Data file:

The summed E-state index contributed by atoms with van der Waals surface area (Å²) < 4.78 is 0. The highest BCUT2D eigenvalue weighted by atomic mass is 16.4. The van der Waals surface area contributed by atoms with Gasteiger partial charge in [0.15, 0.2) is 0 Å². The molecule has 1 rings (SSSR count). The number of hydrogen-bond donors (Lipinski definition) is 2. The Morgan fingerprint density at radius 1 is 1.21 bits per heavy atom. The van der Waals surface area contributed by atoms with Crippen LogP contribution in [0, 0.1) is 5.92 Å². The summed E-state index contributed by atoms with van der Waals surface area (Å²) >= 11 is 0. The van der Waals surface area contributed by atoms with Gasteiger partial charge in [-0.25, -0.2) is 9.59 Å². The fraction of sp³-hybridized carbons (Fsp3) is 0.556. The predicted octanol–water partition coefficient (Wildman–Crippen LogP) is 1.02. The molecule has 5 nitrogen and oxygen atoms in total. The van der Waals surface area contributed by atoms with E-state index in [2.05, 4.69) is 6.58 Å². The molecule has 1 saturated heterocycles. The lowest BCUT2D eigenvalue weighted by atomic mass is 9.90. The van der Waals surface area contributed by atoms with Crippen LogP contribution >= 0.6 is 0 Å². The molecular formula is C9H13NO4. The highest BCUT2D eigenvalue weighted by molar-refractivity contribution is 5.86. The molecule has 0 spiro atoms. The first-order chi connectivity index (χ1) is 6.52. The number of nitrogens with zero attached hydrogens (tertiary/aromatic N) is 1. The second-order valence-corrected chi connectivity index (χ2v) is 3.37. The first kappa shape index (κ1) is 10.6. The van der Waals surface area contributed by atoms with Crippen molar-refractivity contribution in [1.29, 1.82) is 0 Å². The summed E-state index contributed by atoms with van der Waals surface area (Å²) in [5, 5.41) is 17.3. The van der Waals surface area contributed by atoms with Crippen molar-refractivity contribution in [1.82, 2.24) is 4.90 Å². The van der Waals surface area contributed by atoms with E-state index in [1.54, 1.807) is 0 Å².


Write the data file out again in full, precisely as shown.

The summed E-state index contributed by atoms with van der Waals surface area (Å²) < 4.78 is 0. The highest BCUT2D eigenvalue weighted by atomic mass is 16.4. The van der Waals surface area contributed by atoms with Gasteiger partial charge in [0.15, 0.2) is 0 Å². The molecule has 1 rings (SSSR count). The number of hydrogen-bond donors (Lipinski definition) is 2. The Morgan fingerprint density at radius 1 is 1.21 bits per heavy atom. The van der Waals surface area contributed by atoms with Crippen LogP contribution in [0, 0.1) is 5.92 Å². The summed E-state index contributed by atoms with van der Waals surface area (Å²) >= 11 is 0. The van der Waals surface area contributed by atoms with Gasteiger partial charge in [-0.25, -0.2) is 9.59 Å². The fraction of sp³-hybridized carbons (Fsp3) is 0.556. The predicted octanol–water partition coefficient (Wildman–Crippen LogP) is 1.02. The molecule has 5 nitrogen and oxygen atoms in total. The van der Waals surface area contributed by atoms with E-state index in [2.05, 4.69) is 6.58 Å². The molecule has 1 saturated heterocycles. The lowest BCUT2D eigenvalue weighted by atomic mass is 9.90. The van der Waals surface area contributed by atoms with Crippen LogP contribution >= 0.6 is 0 Å². The molecular formula is C9H13NO4. The highest BCUT2D eigenvalue weighted by molar-refractivity contribution is 5.86. The molecule has 0 spiro atoms. The first-order chi connectivity index (χ1) is 6.52. The number of nitrogens with zero attached hydrogens (tertiary/aromatic N) is 1. The second-order valence-corrected chi connectivity index (χ2v) is 3.37. The first kappa shape index (κ1) is 10.6. The van der Waals surface area contributed by atoms with Crippen molar-refractivity contribution in [1.29, 1.82) is 0 Å². The summed E-state index contributed by atoms with van der Waals surface area (Å²) in [5, 5.41) is 17.3. The van der Waals surface area contributed by atoms with Crippen molar-refractivity contribution in [1.82, 2.24) is 4.90 Å². The van der Waals surface area contributed by atoms with E-state index in [1.54, 1.807) is 0 Å².